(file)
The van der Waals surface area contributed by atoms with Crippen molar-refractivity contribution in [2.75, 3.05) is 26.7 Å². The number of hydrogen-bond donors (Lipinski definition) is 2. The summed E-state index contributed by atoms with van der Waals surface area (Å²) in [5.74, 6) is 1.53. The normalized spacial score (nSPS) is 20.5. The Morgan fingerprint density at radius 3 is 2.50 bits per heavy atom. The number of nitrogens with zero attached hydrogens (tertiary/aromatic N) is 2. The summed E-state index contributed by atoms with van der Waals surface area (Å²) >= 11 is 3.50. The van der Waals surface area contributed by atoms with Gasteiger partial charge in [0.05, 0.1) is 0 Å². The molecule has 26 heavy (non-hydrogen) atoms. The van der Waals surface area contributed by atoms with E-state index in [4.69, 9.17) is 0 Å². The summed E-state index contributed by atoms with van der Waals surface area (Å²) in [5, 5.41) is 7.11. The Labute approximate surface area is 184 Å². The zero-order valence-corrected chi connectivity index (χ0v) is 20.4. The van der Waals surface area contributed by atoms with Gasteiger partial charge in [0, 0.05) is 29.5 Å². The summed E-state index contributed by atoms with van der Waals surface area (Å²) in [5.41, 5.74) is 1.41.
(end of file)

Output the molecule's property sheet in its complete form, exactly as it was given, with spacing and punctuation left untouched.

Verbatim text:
The van der Waals surface area contributed by atoms with Crippen molar-refractivity contribution in [2.75, 3.05) is 26.7 Å². The number of hydrogen-bond donors (Lipinski definition) is 2. The summed E-state index contributed by atoms with van der Waals surface area (Å²) in [5.74, 6) is 1.53. The normalized spacial score (nSPS) is 20.5. The Morgan fingerprint density at radius 3 is 2.50 bits per heavy atom. The number of nitrogens with zero attached hydrogens (tertiary/aromatic N) is 2. The summed E-state index contributed by atoms with van der Waals surface area (Å²) >= 11 is 3.50. The van der Waals surface area contributed by atoms with Gasteiger partial charge in [0.05, 0.1) is 0 Å². The molecule has 26 heavy (non-hydrogen) atoms. The van der Waals surface area contributed by atoms with E-state index in [4.69, 9.17) is 0 Å². The summed E-state index contributed by atoms with van der Waals surface area (Å²) in [5, 5.41) is 7.11. The Labute approximate surface area is 184 Å². The zero-order valence-corrected chi connectivity index (χ0v) is 20.4. The van der Waals surface area contributed by atoms with Gasteiger partial charge in [0, 0.05) is 29.5 Å². The summed E-state index contributed by atoms with van der Waals surface area (Å²) in [5.41, 5.74) is 1.41.